If you’re a tea drinker, you probably associate the name “Lipton’s” with boxes of inexpensive tea bags and the slogan, “The Brisk Tea”. But a hundred years ago, the name “Lipton’s” stood for a lot more. “Lipton’s” was the biggest chain of grocery stores in the world. And it’s founder, Thomas J. Lipton, was reportedly the best-known and most admired man on the planet. He was in many ways the first true “brand.”
In his fascinating book, “A Full Cup,” Michael D’Antonio, has delivered a riveting account of the life and triumphs of this retail giant. Born in Scotland in 1848, Lipton began life in abject poverty. His Irish immigrant parents operated a tiny store in the slums of Glasgow. Selling a few staples like eggs and bread, they were barely able to eke out a living.
While his father was happy to simply survive, no small feat in those days, young Thomas sets his sights much higher. The family store became the launching pad for his dreams. Despite little formal education, he took over the shop and began to expand the inventory. Quickly grasping the concept of bulk buying, he would arrive at the city docks on the River Clyde before dawn. There he’d buy up the cheapest products he could find as they came off the ships – sides of bacon, rolls of cloth, bags of flour. He didn’t really care what he bought so long as the price was low. Displayed beautifully on tables outside the store (something no one else was doing), the products were snapped up by poor Glasweigans eager for a bargain.
The store became wildly successful, in large part because Thomas was a gifted promoter as well as a shrewd merchant. He dreamed up stunts like having elephants (a rare sight in Glasgow) parade through the city carrying signs with the name “Lipton’s.” He once bought a 4,000- pound wheel of cheese, put the Lipton’s name on it and transported it in the back of a horse cart to his store. There he personally cut hunks of cheese from the wheel and sold them on the spot. All of these stunts were well covered by the newspapers and drew even more customers to Lipton’s.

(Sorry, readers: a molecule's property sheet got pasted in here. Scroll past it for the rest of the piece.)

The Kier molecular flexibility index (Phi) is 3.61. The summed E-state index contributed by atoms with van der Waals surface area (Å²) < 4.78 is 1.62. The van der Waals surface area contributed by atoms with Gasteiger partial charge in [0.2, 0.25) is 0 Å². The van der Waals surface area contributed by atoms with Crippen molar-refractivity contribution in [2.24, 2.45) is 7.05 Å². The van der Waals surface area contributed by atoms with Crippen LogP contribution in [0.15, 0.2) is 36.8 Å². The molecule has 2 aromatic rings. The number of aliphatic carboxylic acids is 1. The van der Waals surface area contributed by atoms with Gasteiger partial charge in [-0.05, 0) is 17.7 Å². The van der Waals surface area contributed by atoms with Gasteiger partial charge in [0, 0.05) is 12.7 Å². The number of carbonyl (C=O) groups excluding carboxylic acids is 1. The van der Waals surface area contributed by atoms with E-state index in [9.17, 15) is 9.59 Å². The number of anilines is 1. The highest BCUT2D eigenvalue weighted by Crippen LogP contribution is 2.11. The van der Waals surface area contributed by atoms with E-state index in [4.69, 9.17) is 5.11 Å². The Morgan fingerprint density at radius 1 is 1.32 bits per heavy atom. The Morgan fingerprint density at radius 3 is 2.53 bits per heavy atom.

Always ambitious, Lipton plowed his profits into opening additional stores in Glasgow and soon branched out to other cities in Scotland and England. Sticking to his formula of low prices, elegant displays and headline grabbing promotions, he built Lipton’s into the biggest chain of grocery stores in Britain. By the time he was 40 years old, Thomas J. Lipton was fabulously wealthy. He could of stopped there and just enjoyed life. But he was driven to do more. He used his wealth to support charities, an unheard thing for the rich of those days. And he treated his employees like family. He paid them generously and helped educate their children. A shameless publicity hound, Lipton wasn’t shy about getting the word out about his largess. The public loved him for it.
Amazingly, decades before television and a century before the internet, one man was able to build a huge business and a worldwide brand through sheer hard work, daring, imagination, empathy and a flair for the unexpected. All good lessons for us as marketers today.